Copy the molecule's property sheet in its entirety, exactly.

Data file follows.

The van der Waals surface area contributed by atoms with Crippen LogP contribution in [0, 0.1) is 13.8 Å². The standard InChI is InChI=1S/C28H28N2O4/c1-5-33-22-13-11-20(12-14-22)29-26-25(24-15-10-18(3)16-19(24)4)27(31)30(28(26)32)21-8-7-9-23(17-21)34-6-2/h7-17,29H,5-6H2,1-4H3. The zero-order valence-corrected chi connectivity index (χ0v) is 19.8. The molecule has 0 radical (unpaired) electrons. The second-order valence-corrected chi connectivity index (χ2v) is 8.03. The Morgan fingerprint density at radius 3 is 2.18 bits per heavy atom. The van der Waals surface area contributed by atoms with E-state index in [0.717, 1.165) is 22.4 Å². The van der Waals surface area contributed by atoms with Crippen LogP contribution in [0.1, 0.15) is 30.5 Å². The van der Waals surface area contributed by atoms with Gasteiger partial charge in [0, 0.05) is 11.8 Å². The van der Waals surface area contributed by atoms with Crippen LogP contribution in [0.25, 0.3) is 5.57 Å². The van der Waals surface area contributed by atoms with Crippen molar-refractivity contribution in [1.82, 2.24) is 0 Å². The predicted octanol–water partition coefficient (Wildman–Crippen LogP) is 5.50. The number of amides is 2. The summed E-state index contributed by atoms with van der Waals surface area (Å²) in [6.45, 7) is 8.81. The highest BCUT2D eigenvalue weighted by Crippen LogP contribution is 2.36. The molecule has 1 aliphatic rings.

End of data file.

The van der Waals surface area contributed by atoms with Crippen LogP contribution in [0, 0.1) is 13.8 Å². The standard InChI is InChI=1S/C28H28N2O4/c1-5-33-22-13-11-20(12-14-22)29-26-25(24-15-10-18(3)16-19(24)4)27(31)30(28(26)32)21-8-7-9-23(17-21)34-6-2/h7-17,29H,5-6H2,1-4H3. The zero-order valence-corrected chi connectivity index (χ0v) is 19.8. The molecule has 0 radical (unpaired) electrons. The second-order valence-corrected chi connectivity index (χ2v) is 8.03. The Morgan fingerprint density at radius 3 is 2.18 bits per heavy atom. The van der Waals surface area contributed by atoms with E-state index in [0.717, 1.165) is 22.4 Å². The van der Waals surface area contributed by atoms with Crippen LogP contribution in [0.1, 0.15) is 30.5 Å². The van der Waals surface area contributed by atoms with Gasteiger partial charge in [0, 0.05) is 11.8 Å². The van der Waals surface area contributed by atoms with Crippen LogP contribution in [0.25, 0.3) is 5.57 Å². The van der Waals surface area contributed by atoms with Crippen molar-refractivity contribution in [1.82, 2.24) is 0 Å². The predicted octanol–water partition coefficient (Wildman–Crippen LogP) is 5.50. The number of amides is 2. The summed E-state index contributed by atoms with van der Waals surface area (Å²) in [6.45, 7) is 8.81. The highest BCUT2D eigenvalue weighted by Crippen LogP contribution is 2.36. The molecule has 1 aliphatic rings.